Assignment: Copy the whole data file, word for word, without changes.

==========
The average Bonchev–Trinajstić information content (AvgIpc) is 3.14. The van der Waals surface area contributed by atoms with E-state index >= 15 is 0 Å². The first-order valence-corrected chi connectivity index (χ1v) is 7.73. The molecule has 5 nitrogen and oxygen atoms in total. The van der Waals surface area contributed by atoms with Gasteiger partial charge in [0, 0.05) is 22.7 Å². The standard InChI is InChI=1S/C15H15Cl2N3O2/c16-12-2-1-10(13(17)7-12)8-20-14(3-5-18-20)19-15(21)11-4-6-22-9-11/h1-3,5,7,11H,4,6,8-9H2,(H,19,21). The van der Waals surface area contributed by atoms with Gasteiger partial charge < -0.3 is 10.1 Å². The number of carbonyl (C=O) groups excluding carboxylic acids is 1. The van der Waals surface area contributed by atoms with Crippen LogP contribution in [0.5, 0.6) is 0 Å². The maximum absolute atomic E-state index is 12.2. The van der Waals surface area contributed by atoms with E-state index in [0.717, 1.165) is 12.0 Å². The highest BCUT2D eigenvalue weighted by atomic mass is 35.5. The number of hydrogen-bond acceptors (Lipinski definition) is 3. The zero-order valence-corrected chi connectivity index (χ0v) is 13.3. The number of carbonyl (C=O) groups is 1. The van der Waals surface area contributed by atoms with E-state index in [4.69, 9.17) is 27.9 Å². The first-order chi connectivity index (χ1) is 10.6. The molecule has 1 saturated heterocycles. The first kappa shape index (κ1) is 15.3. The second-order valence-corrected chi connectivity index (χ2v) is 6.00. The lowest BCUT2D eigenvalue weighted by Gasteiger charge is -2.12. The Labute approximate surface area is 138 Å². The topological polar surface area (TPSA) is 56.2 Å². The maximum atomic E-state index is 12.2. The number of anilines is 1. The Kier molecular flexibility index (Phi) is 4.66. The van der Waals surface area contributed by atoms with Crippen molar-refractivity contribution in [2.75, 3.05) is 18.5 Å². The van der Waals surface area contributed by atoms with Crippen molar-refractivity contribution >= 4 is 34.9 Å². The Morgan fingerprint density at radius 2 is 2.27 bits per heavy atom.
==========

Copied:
The average Bonchev–Trinajstić information content (AvgIpc) is 3.14. The van der Waals surface area contributed by atoms with E-state index >= 15 is 0 Å². The first-order valence-corrected chi connectivity index (χ1v) is 7.73. The molecule has 5 nitrogen and oxygen atoms in total. The van der Waals surface area contributed by atoms with Gasteiger partial charge in [0, 0.05) is 22.7 Å². The standard InChI is InChI=1S/C15H15Cl2N3O2/c16-12-2-1-10(13(17)7-12)8-20-14(3-5-18-20)19-15(21)11-4-6-22-9-11/h1-3,5,7,11H,4,6,8-9H2,(H,19,21). The van der Waals surface area contributed by atoms with Gasteiger partial charge < -0.3 is 10.1 Å². The number of carbonyl (C=O) groups excluding carboxylic acids is 1. The van der Waals surface area contributed by atoms with Crippen LogP contribution in [0.5, 0.6) is 0 Å². The maximum absolute atomic E-state index is 12.2. The van der Waals surface area contributed by atoms with E-state index in [0.717, 1.165) is 12.0 Å². The highest BCUT2D eigenvalue weighted by atomic mass is 35.5. The number of hydrogen-bond acceptors (Lipinski definition) is 3. The zero-order valence-corrected chi connectivity index (χ0v) is 13.3. The number of carbonyl (C=O) groups is 1. The van der Waals surface area contributed by atoms with E-state index in [4.69, 9.17) is 27.9 Å². The first-order chi connectivity index (χ1) is 10.6. The molecule has 1 saturated heterocycles. The first kappa shape index (κ1) is 15.3. The second-order valence-corrected chi connectivity index (χ2v) is 6.00. The lowest BCUT2D eigenvalue weighted by Gasteiger charge is -2.12. The Labute approximate surface area is 138 Å². The topological polar surface area (TPSA) is 56.2 Å². The maximum atomic E-state index is 12.2. The number of anilines is 1. The Kier molecular flexibility index (Phi) is 4.66. The van der Waals surface area contributed by atoms with Crippen molar-refractivity contribution in [2.75, 3.05) is 18.5 Å². The van der Waals surface area contributed by atoms with Crippen molar-refractivity contribution >= 4 is 34.9 Å². The Morgan fingerprint density at radius 2 is 2.27 bits per heavy atom.